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Sen. Duane Ankney

DUANE ANKNEY

Montana legislator Duane Ankney will meet a member of the Trump administration next month in an attempt to save Colstrip. 

The Republican state senator from Colstrip will be in Washington, D.C., on March 5, according to a press release issued Wednesday.

“I want to thank Senator Steve Daines for helping make this possible,” Ankney said in the press release. “Colstrip is on the radar of President Trump and his administration. I know how important clean coal, jobs, and Montana are to President Trump. I have every reason to be confident that our meeting will be successful.”

Public records for NorthWestern show that 22 percent of the power generated by the company comes from Colstrip or the Dave Gates gas-fired power plant. The largest share of NorthWestern's power from owned generation comes from hydroelectric dams. A small portion is generated by wind farms. Another 18 percent of the electricty NorthWestern uses comes from a mix of third party sources, most significantly Colstrip stakeholder Talen Energy, which sells electricity on the open market.

Last August, the Trump EPA rolled out a new set of coal-friendly rules, replacing Obama policies. The “Affordable Clean Energy Rule” allows states to ease up on pollution regulations when enforcing the rules might result in costly upgrades for coal-fired power plants. Emissions were still expected to decline over time.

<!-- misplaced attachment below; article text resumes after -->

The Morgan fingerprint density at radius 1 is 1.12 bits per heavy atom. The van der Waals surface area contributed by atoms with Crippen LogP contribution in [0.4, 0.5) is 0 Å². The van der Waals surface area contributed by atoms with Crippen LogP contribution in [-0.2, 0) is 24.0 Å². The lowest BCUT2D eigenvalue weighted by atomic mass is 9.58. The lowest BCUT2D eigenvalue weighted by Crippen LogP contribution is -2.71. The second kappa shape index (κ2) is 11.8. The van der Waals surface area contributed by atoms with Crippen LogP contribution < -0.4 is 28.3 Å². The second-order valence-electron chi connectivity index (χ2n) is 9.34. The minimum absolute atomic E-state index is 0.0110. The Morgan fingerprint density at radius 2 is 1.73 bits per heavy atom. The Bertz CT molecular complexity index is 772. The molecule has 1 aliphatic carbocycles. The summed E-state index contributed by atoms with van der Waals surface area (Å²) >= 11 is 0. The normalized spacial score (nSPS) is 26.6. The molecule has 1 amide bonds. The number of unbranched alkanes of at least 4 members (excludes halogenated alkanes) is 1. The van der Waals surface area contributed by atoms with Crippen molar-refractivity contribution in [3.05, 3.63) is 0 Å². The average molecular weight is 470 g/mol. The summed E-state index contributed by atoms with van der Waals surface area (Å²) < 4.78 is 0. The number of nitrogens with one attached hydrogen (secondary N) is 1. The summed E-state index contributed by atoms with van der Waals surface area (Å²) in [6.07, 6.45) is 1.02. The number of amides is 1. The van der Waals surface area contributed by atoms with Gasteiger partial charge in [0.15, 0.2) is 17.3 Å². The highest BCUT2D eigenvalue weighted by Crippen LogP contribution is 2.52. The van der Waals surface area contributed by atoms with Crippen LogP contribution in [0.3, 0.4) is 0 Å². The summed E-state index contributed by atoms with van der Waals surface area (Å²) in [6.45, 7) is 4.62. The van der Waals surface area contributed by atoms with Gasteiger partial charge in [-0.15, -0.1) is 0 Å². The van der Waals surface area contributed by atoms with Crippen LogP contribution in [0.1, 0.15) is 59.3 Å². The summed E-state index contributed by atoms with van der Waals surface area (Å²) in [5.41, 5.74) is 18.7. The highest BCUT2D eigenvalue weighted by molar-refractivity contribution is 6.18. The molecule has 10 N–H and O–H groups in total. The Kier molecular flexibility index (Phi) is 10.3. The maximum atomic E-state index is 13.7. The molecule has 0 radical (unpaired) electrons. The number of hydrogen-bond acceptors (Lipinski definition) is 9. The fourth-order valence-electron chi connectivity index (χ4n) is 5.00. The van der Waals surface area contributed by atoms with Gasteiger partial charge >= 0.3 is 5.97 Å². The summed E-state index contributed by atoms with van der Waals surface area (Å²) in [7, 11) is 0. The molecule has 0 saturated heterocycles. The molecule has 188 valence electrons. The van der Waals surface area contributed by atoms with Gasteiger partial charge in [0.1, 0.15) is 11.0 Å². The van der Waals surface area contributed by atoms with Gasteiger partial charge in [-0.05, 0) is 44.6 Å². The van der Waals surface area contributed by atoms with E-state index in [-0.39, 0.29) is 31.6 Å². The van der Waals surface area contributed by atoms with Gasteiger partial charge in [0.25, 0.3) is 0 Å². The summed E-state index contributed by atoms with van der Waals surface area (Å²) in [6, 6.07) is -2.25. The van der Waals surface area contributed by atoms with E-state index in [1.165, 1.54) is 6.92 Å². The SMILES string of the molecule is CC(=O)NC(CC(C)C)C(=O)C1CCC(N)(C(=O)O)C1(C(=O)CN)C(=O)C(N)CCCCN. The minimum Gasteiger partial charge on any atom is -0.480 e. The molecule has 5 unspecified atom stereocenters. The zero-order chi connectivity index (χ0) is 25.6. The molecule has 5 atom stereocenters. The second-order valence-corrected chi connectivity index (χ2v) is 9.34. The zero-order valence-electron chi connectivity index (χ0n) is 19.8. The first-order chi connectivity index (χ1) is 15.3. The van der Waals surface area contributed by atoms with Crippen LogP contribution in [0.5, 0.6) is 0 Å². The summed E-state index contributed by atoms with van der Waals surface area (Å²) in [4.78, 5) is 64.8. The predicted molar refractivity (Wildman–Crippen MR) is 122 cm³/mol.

Colstrip has four generating units. The oldest two are scheduled for retirement no later than 2022 as part of a legal settlement with the Sierra Club and Montana Environmental Information Center over air pollution.

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Its newer units went offline in late June after failing to clear federal Mercury and Air Toxics Standards, or MATS. Afterward, they burned out of compliance for 77 days, according to the state Department of Environmental Quality.

The power plant's namesake community of 2,300 people has seen the life of its power plant challenged as utilities in Oregon and Washington face political pressure to abandon coal. The Westmoreland Coal Co. mine that feeds the power plant is in bankruptcy proceedings.

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Agriculture and Politics Reporter

Politics and agriculture reporter for The Billings Gazette.